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Brad Sheppard
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As magicians we are often attracted to great manipulation acts - cards, billiard balls, etc. Lately, I've been trying to think about magic from the eyes of a spectator. What do contemporary audiences think about traditional manipulation routines? Are they no longer interested in traditional standards such as cards, silks, linking rings..?
For those of you who are performing, what are your thoughts? How do we honor the traditions of magic yet entertain today's audiences?
I look forward to hearing your comments.
Michael Baker
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The sleights required to do most manipulation are sometimes confused with the definition of magic. Some acts merely display these skills as if the sleights are what should be applauded. As magicians, it is easy to get caught up in this mindset. The better acts understand that sleights are supposed to be hidden. So, evaluate an act as to whether you think it is merely a display of skill, or if those skills are being used to entertain the audience.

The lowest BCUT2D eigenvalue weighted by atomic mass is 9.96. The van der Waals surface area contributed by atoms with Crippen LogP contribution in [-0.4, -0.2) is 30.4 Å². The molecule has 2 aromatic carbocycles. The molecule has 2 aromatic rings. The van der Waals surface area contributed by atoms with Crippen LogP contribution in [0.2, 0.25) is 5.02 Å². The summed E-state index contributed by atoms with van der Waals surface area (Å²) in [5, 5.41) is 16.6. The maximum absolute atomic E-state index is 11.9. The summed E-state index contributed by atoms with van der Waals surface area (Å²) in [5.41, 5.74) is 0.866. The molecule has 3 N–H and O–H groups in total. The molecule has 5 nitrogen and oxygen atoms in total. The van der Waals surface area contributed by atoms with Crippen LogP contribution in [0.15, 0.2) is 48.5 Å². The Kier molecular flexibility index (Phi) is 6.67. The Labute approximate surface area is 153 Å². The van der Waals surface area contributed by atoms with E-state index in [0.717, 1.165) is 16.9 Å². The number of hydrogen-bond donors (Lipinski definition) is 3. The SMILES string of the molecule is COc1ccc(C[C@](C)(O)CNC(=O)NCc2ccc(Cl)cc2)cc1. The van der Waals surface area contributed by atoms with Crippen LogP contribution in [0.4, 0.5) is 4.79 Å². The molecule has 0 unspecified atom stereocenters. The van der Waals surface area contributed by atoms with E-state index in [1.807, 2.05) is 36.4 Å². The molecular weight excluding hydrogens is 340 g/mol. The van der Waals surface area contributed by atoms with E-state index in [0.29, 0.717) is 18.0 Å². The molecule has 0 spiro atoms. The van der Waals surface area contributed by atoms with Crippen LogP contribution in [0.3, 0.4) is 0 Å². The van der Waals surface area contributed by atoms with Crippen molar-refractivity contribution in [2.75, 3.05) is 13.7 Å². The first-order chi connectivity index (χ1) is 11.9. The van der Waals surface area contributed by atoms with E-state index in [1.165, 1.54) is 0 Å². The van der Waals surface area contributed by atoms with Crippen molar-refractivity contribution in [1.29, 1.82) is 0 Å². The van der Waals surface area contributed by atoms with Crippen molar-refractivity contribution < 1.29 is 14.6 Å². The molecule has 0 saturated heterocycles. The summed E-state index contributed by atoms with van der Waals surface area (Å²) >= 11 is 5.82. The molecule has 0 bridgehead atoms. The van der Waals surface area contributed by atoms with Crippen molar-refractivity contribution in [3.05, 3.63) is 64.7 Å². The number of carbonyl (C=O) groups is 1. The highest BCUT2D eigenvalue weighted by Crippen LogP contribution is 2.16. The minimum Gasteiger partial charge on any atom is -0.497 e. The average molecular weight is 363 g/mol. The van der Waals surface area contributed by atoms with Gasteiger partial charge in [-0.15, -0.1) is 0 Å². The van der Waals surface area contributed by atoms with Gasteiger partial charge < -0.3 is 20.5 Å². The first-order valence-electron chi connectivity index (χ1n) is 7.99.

Cardini's act did this beautifully. Tina Lenert's "Mop Man" act did this in a completely different way. Watch Topaz perform with the bells and sunglasses. He draws you into the simple plots that he constructs, and makes you care about the actions and the results. Watch Jade perform. The magic is akin to a dance. It transcends the skill. This is how any modern manipulator can take the magic from the past and address a modern audience with it.
~michael baker
The Magic Company
JNeal